Yesterday in my seminar on the philosophy of religion we had a discussion about burden of proof. Burden questions seem to be a tricky mix of psychology, politics, and epistemology–to name a few things. And this goes back to the second feature of critical thinking–at least the second one we came up with here (yesterday)–i.e., know where you stand. This doesn’t mean of course that you should know and defend where you stand, and be aware of the status of the questions before you (the first step–maybe). So, where do you stand relative to the burden of proof on any given topic? On some topics determining where the burden falls is hard, on others, it’s easy. Just ask the people who know better. Say, I don’t know, scientists on scientific questions.
So if your knee-jerk reaction to a scientific question is to question it, then you ought to know that you have a high burden of proof to overcome. Someone please tell George Will:
>Climate Cassandras say the facts are clear and the case is closed. (Sen. Barbara Boxer: “We’re not going to take a lot of time debating this anymore.”) The consensus catechism about global warming has six tenets: 1. Global warming is happening. 2. It is our (humanity’s, but especially America’s) fault. 3. It will continue unless we mend our ways. 4. If it continues we are in grave danger. 5. We know how to slow or even reverse the warming. 6. The benefits from doing that will far exceed the costs.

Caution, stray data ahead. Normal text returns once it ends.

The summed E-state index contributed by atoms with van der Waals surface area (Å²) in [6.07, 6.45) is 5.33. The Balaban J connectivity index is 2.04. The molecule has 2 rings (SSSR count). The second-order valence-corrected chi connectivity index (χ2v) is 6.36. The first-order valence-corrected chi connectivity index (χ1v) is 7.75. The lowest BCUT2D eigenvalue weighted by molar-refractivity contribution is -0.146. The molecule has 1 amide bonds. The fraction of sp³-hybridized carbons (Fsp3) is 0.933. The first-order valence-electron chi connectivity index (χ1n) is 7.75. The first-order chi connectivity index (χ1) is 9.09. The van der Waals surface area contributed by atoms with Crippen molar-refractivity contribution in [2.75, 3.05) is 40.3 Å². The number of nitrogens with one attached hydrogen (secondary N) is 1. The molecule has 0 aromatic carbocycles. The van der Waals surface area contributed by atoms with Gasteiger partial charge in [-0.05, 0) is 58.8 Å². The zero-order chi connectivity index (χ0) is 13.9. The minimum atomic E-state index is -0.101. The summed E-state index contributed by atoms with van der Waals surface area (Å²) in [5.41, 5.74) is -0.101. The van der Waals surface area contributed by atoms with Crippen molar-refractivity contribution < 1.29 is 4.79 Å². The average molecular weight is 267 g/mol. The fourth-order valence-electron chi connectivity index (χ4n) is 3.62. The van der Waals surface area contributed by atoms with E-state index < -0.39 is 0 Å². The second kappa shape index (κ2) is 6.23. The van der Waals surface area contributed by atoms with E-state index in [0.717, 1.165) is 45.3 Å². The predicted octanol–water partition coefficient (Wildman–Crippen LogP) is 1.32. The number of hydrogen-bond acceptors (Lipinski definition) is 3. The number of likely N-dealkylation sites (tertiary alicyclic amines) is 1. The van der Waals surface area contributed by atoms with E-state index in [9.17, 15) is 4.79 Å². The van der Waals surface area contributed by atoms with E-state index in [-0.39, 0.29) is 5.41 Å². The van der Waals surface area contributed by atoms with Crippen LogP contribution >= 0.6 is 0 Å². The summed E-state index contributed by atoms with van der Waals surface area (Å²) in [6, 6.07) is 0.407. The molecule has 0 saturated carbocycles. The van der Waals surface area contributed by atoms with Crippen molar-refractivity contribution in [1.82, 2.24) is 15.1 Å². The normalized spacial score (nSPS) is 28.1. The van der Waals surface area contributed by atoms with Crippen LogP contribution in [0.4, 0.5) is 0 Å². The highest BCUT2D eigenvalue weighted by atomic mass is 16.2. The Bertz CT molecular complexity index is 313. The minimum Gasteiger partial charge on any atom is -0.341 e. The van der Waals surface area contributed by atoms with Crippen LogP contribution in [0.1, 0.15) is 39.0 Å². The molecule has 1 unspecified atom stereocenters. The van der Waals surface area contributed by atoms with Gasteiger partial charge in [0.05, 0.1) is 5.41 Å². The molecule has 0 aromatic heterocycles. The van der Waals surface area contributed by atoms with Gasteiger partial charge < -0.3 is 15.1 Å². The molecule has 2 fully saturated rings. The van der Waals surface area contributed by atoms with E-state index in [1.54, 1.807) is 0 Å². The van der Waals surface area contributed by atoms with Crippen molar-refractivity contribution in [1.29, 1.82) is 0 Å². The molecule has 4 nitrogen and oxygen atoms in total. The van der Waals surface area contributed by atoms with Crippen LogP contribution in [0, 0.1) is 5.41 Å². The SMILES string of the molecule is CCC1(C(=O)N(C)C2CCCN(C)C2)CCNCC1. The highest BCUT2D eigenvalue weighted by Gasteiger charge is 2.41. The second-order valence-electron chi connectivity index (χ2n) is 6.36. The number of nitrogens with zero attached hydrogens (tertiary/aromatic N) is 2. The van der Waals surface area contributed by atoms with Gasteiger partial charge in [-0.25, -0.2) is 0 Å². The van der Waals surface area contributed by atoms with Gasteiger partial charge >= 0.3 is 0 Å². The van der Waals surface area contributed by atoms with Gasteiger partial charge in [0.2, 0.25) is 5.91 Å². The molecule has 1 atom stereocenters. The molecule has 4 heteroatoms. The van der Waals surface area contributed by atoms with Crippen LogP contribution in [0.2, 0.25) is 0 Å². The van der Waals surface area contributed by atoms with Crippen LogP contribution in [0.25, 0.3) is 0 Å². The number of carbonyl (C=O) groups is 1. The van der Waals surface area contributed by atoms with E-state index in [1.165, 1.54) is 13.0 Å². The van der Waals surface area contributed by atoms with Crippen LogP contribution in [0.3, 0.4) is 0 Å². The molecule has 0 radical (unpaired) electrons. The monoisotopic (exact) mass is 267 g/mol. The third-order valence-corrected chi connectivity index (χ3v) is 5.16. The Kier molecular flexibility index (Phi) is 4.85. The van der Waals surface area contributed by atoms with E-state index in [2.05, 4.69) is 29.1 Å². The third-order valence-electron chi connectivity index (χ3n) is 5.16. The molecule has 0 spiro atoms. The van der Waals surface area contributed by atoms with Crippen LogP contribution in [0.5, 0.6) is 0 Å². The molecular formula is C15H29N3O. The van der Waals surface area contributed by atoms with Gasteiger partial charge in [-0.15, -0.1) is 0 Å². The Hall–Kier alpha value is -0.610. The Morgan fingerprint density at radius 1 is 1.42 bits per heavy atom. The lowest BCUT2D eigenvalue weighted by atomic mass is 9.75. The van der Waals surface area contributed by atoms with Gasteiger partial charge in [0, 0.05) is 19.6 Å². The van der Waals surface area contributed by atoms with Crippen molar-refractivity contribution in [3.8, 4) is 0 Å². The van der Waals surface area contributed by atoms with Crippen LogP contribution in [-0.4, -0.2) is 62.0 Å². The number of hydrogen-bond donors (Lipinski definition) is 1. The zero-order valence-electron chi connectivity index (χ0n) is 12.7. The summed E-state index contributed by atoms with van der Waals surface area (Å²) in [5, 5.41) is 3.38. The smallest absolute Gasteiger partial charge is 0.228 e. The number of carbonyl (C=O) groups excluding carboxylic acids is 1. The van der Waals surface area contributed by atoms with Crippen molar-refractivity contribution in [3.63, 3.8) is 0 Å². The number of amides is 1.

>Only the first tenet is clearly true, and only in the sense that the Earth warmed about 0.7 degrees Celsius in the 20th century. We do not know the extent to which human activity caused this. The activity is economic growth, the wealth-creation that makes possible improved well-being—better nutrition, medicine, education, etc. How much reduction of such social goods are we willing to accept by slowing economic activity in order to (try to) regulate the planet’s climate?
Hard to know what George Will, famous climate skeptic (see also here), could mean by “clearly true” in this instance. But I think it’s something like “not even I–who read Michael Crichton’s science fiction novel about global warming hysteria–can doubt that one any more.” I know that’s a little mean. But Will doesn’t bother even trying to support his claim–clearly at odds with current qualified scientific consensus–with any evidence (at all–not even bad evidence). Instead he changes the subject:
>We do not know how much we must change our economic activity to produce a particular reduction of warming. And we do not know whether warming is necessarily dangerous. Over the millennia, the planet has warmed and cooled for reasons that are unclear but clearly were unrelated to SUVs. Was life better when ice a mile thick covered Chicago? Was it worse when Greenland was so warm that Vikings farmed there? Are we sure the climate at this particular moment is exactly right, and that it must be preserved, no matter the cost?
That’s an argument from ignorance! Who knows–maybe global warming will be good for us. We could farm in Greenland. Since we can’t tell either way, let’s do nothing.